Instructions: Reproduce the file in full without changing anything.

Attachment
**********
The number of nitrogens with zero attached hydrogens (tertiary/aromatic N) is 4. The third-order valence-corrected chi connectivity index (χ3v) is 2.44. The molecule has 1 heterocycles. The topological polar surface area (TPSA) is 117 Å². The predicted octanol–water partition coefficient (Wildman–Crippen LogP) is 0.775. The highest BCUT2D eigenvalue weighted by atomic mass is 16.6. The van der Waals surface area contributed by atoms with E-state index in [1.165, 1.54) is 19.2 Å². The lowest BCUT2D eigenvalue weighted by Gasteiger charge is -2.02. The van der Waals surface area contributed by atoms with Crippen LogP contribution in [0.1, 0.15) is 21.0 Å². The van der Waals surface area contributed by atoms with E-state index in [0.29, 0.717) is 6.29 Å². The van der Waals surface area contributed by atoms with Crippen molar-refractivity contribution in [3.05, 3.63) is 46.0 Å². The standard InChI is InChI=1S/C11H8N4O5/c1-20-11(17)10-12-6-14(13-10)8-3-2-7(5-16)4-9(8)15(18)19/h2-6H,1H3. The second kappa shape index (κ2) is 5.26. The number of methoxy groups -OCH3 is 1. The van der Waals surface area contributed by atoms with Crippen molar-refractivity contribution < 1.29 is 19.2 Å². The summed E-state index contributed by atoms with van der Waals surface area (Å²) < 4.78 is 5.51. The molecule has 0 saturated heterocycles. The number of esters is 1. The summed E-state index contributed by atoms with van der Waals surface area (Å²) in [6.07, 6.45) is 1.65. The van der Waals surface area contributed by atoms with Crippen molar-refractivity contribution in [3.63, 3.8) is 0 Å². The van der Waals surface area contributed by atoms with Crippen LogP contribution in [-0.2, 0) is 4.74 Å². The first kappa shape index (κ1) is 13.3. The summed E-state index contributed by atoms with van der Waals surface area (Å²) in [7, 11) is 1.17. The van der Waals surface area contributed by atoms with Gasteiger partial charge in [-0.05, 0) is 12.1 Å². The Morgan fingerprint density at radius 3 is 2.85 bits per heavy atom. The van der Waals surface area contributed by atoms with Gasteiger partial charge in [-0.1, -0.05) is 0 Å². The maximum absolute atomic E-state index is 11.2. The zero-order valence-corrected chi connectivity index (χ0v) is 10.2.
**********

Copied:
The number of nitrogens with zero attached hydrogens (tertiary/aromatic N) is 4. The third-order valence-corrected chi connectivity index (χ3v) is 2.44. The molecule has 1 heterocycles. The topological polar surface area (TPSA) is 117 Å². The predicted octanol–water partition coefficient (Wildman–Crippen LogP) is 0.775. The highest BCUT2D eigenvalue weighted by atomic mass is 16.6. The van der Waals surface area contributed by atoms with E-state index in [1.165, 1.54) is 19.2 Å². The lowest BCUT2D eigenvalue weighted by Gasteiger charge is -2.02. The van der Waals surface area contributed by atoms with Crippen LogP contribution in [0.1, 0.15) is 21.0 Å². The van der Waals surface area contributed by atoms with E-state index in [0.29, 0.717) is 6.29 Å². The van der Waals surface area contributed by atoms with Crippen molar-refractivity contribution in [3.05, 3.63) is 46.0 Å². The standard InChI is InChI=1S/C11H8N4O5/c1-20-11(17)10-12-6-14(13-10)8-3-2-7(5-16)4-9(8)15(18)19/h2-6H,1H3. The second kappa shape index (κ2) is 5.26. The number of methoxy groups -OCH3 is 1. The van der Waals surface area contributed by atoms with Crippen molar-refractivity contribution < 1.29 is 19.2 Å². The summed E-state index contributed by atoms with van der Waals surface area (Å²) < 4.78 is 5.51. The molecule has 0 saturated heterocycles. The number of esters is 1. The summed E-state index contributed by atoms with van der Waals surface area (Å²) in [6.07, 6.45) is 1.65. The van der Waals surface area contributed by atoms with Crippen molar-refractivity contribution in [3.63, 3.8) is 0 Å². The van der Waals surface area contributed by atoms with Crippen LogP contribution in [-0.2, 0) is 4.74 Å². The first kappa shape index (κ1) is 13.3. The summed E-state index contributed by atoms with van der Waals surface area (Å²) in [7, 11) is 1.17. The van der Waals surface area contributed by atoms with Gasteiger partial charge in [-0.05, 0) is 12.1 Å². The Morgan fingerprint density at radius 3 is 2.85 bits per heavy atom. The van der Waals surface area contributed by atoms with Gasteiger partial charge in [-0.1, -0.05) is 0 Å². The maximum absolute atomic E-state index is 11.2. The zero-order valence-corrected chi connectivity index (χ0v) is 10.2.